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MIT researchers weight loss plan: Filling your belly with expanding tablets, the size of golf balls



If only weight loss were as simple as taking a pill, right?

It is a common refrain, often explored by those selling dark diet pills, fat burning supplements, and fast adjustment schemes online.

Before your skepticism stiffens into concrete, consider this: An MIT researcher says his team developed a sophisticated pill that could reduce the space inside their stomach, making it easier to avoid excess calories.

Although he does not offer money-back guarantee, Xuanhe Zhao – associate professor of mechanical engineering at MIT – is part of a team that has developed a pill that grows to the size of a golf ball after it is ingested and can remain inside it. the stomach for up to a month.

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The pill is still being tested in models that resemble the human gastrointestinal tract, but researchers hope to market the technology one day.

"The idea is that you would eat some of these pills, they would swell in the stomach and occupy very soft materials to make people feel full and eat less," Zhao said. "It's simpler than surgery or putting painful rubber balloons in someone's stomach to make themselves eat less."

The pill expands into a large ball, then collapses into a membrane, researchers say.

MIT

The pill expands into a large ball, then collapses into a membrane, researchers say.

For those who need extreme weight loss, the options can seem scary and invasive. Surgeries such as gastric bypass and vertical gastrectomy reduce stomach size – decreasing the number of calories the body can absorb – but are irreversible and carry frightening risks, such as blood clots and infection.

The appeal of the expanding pill is its simplicity, Zhao said. The pill is made from two types of hydrogels – mixtures of polymers and water. Once swollen, Zhao said, the pill has a consistency similar to tofu or jelly.

To remove the objects from the stomach, he said, a patient would drink a solution of calcium (in a concentration greater than that of milk) that would shrink the pills to their original size, allowing them to pass through the digestive system.

Zhao said that weight loss is a potential application for technology, but there are others. For years, he said, researchers have been trying to develop a pill capable of staying inside the human body for weeks or even months – a branch of research known as "ingestible electronics." The challenge, he said, was to design a pill small enough to be taken orally, but hard enough to withstand the dangerous environment inside the human stomach with its acidic juices and muscle squeezers.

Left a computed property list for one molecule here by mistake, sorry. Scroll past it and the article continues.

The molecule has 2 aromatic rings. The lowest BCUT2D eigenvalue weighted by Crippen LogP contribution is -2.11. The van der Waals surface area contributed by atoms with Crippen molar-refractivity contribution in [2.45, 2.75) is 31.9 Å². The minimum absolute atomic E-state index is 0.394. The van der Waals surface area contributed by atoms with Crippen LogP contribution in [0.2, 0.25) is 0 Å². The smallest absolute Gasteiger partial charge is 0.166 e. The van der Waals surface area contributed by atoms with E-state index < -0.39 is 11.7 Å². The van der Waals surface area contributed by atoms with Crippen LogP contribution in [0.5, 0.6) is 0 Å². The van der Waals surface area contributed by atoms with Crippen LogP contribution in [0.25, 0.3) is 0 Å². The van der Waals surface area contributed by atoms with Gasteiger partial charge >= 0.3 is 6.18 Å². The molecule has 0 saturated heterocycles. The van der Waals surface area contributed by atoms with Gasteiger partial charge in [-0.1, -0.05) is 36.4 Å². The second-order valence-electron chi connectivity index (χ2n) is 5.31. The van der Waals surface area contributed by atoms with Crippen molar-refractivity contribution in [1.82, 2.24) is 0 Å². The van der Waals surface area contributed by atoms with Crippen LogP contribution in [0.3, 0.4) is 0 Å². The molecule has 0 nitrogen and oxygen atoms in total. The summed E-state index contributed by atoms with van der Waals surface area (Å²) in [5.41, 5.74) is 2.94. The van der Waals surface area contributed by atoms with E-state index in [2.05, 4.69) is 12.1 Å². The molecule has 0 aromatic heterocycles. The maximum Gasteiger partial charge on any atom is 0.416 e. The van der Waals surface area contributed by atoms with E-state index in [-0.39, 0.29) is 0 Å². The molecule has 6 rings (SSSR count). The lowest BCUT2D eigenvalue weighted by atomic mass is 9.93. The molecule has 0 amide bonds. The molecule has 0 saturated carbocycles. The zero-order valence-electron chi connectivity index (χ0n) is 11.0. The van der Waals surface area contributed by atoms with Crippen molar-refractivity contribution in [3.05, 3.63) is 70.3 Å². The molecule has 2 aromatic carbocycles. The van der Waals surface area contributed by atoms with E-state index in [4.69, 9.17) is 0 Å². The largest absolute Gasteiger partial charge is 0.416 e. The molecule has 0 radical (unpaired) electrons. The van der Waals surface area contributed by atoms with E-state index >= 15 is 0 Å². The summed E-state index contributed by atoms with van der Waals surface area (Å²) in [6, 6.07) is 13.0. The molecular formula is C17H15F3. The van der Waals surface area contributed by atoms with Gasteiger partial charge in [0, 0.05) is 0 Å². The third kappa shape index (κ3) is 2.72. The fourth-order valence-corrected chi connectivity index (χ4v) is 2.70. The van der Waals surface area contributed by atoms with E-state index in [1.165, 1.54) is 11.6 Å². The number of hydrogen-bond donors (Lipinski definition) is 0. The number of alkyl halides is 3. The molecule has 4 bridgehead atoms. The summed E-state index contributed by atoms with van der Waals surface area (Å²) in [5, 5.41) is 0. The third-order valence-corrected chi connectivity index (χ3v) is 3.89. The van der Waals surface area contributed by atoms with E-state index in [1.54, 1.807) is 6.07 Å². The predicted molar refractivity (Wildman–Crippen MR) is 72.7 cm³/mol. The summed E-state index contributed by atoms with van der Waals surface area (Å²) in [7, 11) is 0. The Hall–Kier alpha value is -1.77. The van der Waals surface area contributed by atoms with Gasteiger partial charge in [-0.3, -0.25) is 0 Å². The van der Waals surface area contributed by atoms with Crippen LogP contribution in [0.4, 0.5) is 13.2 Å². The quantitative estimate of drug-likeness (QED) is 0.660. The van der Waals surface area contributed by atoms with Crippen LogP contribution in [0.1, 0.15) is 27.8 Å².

"We really needed a pill to swell fast enough before the stomach emptied," Zhao said, noting that the pill's design was inspired by the pufferfish, which quickly sucks up water to inflate its size and avoid predators.

Oddly enough, this pill would allow doctors to monitor conditions within the body, such as pH balance, viruses, bacteria, or temperature. Researchers say the pills can also be used to put tiny cameras inside the body that could monitor tumors and ulcers over time. The sensors embedded in the pill could monitor whether a patient was taking medication on time.

Not taking medicine – or "non-drug adherence" in the health world – is a "common and costly problem," according to a study cited by the National Biotechnology Information Center.

"Approximately 30 percent to 50 percent of US adults do not adhere to long-term medications, leading to an estimated $ 100 billion in avoidable costs annually," according to the 2013 study.

Monitoring a patient on the inside may seem futuristic, but it is already occurring.

At the University of Minnesota Masonic Cancer Clinic, doctors are incorporating tiny pill sensors that allow them to monitor heart rate, activity level, and sleep cycle of chemotherapy patients. The sensor, which is about the size of a grain of sand and dissolves in the gastrointestinal tract, also tells doctors when a patient has taken medication. The information is compiled into a database that doctors can access from their devices.

"I had a patient whose hands ached and she could not open her bottle of pills," said doctor Edward Greeno, noting that when the patient's daughter was around, she took her pills, but when the daughter. "The app is telling me in real time that she did not take her pills and I get the message in the clinic the next morning."


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